Motor racing is a complex sport, especially at the professional level. The reasons manufacturers spend so much money risking their reputations on the track are many and varied. For some, just being involved in competition is itself enough: a chance to show off their products in a sporting light, and in a very public way, and to attach a sense of excitement and glamour to their brands.
But in the end it usually comes down to one simple thing: winning. And for Ford and Holden in the late 1960s and early ‘70s, winning was the primary objective of their not inconsiderable investments in Series Production car racing – especially when winning also meant defeat for your direct marketplace competitor. This was never truer than at Mount Panorama, Bathurst, every October. Bathurst was what it was all about. Winning at Bathurst was everything.
Which makes the 1970 season one of the most curious on record.
Holden was fresh from a second consecutive victory at Bathurst with its V8-powered Monaro. This was by any measure an exceptional achievement from a manufacturer with no previous experience in racing. Since joining the Series Production fray in 1968, Holden had achieved a 100 percent success rate at Bathurst against an arch enemy, Ford, which had won four of the ve Bathurst 500s held before Holden had fronted on the Mountain for the rst time with the HK Monaro GTS 327.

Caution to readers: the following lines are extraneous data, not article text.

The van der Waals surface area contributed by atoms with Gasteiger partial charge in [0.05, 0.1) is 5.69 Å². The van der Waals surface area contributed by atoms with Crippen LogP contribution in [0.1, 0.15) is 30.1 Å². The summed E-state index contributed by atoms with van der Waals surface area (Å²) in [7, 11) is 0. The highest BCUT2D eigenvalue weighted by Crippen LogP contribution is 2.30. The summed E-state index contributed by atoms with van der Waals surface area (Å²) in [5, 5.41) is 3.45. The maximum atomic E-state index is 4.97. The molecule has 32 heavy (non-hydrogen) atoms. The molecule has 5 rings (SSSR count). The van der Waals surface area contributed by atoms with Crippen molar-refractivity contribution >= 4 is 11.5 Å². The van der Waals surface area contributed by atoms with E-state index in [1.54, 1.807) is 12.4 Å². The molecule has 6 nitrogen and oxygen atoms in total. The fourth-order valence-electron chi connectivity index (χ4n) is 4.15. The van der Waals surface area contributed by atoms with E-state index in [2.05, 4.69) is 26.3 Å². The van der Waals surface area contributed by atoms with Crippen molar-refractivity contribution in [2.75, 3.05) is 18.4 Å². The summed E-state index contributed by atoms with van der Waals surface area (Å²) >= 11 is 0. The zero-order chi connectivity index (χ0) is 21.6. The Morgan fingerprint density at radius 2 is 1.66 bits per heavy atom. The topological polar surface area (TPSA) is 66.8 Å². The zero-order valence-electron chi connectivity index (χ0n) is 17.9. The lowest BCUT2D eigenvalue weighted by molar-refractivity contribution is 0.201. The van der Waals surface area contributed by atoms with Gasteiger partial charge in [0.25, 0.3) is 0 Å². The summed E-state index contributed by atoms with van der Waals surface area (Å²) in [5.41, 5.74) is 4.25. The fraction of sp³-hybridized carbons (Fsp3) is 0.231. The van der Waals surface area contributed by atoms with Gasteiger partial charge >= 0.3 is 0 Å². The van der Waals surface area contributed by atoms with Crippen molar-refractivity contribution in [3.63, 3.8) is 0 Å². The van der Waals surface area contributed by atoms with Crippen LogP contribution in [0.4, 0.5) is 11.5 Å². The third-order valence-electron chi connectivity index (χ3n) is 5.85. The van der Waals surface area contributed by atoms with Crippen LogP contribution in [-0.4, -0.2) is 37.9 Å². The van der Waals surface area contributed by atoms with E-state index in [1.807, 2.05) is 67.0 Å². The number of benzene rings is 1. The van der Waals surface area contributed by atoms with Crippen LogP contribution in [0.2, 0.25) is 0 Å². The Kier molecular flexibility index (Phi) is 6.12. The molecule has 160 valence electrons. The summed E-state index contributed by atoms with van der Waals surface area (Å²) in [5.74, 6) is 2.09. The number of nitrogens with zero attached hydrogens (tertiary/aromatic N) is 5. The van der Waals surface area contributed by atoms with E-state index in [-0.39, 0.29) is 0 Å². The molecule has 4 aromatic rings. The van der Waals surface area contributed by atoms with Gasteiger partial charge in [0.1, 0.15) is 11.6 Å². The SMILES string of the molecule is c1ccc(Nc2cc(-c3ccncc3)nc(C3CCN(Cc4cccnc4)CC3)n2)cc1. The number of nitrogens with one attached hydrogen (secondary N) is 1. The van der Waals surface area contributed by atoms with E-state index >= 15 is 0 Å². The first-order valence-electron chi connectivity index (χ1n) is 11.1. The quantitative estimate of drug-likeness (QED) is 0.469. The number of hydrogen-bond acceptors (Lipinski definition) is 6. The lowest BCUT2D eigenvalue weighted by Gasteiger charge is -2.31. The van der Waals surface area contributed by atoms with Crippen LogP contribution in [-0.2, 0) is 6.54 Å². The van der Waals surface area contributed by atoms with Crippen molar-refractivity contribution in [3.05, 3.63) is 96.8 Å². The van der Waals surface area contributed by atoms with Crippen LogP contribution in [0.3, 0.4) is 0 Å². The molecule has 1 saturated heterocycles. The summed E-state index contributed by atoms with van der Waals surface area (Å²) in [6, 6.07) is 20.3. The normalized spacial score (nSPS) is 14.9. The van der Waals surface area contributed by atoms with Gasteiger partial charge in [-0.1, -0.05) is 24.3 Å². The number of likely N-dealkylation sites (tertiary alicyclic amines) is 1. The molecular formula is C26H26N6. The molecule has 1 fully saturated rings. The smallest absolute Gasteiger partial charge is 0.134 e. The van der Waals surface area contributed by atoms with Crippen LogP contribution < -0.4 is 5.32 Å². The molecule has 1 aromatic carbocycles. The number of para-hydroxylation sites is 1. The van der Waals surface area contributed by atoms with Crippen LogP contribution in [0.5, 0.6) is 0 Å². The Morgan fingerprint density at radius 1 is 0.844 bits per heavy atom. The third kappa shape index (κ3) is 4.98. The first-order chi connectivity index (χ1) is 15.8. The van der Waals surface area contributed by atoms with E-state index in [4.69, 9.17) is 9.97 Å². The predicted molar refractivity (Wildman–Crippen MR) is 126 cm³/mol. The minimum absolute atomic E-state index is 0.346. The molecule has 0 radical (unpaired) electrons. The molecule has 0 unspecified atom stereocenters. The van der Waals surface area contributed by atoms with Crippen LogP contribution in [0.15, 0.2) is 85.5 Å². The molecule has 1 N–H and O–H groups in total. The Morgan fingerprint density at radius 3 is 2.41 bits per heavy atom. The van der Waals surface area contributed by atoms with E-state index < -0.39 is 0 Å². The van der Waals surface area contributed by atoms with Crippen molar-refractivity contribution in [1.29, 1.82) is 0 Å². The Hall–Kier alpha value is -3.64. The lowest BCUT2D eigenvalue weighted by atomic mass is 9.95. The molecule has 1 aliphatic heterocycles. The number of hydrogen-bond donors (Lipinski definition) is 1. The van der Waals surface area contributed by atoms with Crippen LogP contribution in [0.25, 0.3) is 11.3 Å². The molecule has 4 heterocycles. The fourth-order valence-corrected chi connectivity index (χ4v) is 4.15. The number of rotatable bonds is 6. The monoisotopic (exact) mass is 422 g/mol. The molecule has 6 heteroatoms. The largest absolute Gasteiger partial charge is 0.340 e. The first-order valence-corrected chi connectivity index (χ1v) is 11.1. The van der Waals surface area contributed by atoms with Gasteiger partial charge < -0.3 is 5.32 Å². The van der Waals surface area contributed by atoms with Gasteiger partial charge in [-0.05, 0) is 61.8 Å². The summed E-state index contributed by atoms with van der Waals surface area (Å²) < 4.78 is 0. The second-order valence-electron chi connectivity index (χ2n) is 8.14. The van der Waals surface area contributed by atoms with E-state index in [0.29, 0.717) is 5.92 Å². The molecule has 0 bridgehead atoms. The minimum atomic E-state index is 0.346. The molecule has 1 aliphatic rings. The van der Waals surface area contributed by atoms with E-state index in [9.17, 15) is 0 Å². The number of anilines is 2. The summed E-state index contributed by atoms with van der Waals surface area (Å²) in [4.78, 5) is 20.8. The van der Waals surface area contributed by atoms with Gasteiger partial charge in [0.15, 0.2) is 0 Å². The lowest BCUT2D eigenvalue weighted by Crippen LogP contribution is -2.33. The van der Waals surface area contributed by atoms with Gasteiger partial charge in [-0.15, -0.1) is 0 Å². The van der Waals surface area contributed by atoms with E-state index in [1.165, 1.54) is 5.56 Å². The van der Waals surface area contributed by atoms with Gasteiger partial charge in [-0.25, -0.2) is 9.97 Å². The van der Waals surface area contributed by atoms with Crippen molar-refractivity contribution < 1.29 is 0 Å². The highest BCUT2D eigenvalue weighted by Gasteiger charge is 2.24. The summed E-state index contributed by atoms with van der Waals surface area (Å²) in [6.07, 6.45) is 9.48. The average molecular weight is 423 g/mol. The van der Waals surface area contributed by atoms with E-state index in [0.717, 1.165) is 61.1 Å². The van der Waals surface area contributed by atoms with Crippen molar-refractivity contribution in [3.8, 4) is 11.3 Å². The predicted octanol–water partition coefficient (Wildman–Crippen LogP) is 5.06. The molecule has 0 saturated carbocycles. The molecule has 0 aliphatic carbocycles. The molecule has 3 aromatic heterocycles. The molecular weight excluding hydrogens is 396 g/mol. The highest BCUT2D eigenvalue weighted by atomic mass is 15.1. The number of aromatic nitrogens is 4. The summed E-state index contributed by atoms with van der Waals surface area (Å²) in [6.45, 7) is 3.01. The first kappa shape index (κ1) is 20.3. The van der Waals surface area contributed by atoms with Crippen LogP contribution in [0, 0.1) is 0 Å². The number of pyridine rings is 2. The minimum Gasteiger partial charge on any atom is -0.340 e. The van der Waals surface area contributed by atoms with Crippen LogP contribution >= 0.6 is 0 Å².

The 350 Chev-V8 powered HT Monaro had seen off the threat of the XW Falcon GT-HO in 1969 just as the HK model had trumped the Falcon XT GT the previous year. The Holden Dealer Team’s lead driver (and 1969 Bathurst co-winner) Colin Bond went on to win the Lakeside 1500 later that year and then the Surfers Paradise 12 Hour in early January. The following month Bond won again, this time defeating Allan Moffat’s works Falcon XW GT-HO in a 34-lap Series Production race at Warwick Farm.
That was Colin Bond’s last race win in a Holden Dealer Team Monaro. His next victory with the Holden Dealer Team would also be at Warwick Farm, seven months later, but at the wheel of a very different type of Holden.
The sweet sell of success... on-track glory for the Monaro was gold for Holden’s ad men. Harry Firth kept his cool at Ford but at Holden in 1970 his new Torana GTR XU-1 arguably wasn’t hot enough. Right: A fake-news front page to make even Donald Trump blush, but it mightn’t have been far from reality had Holden stuck with the Monaro for 1970.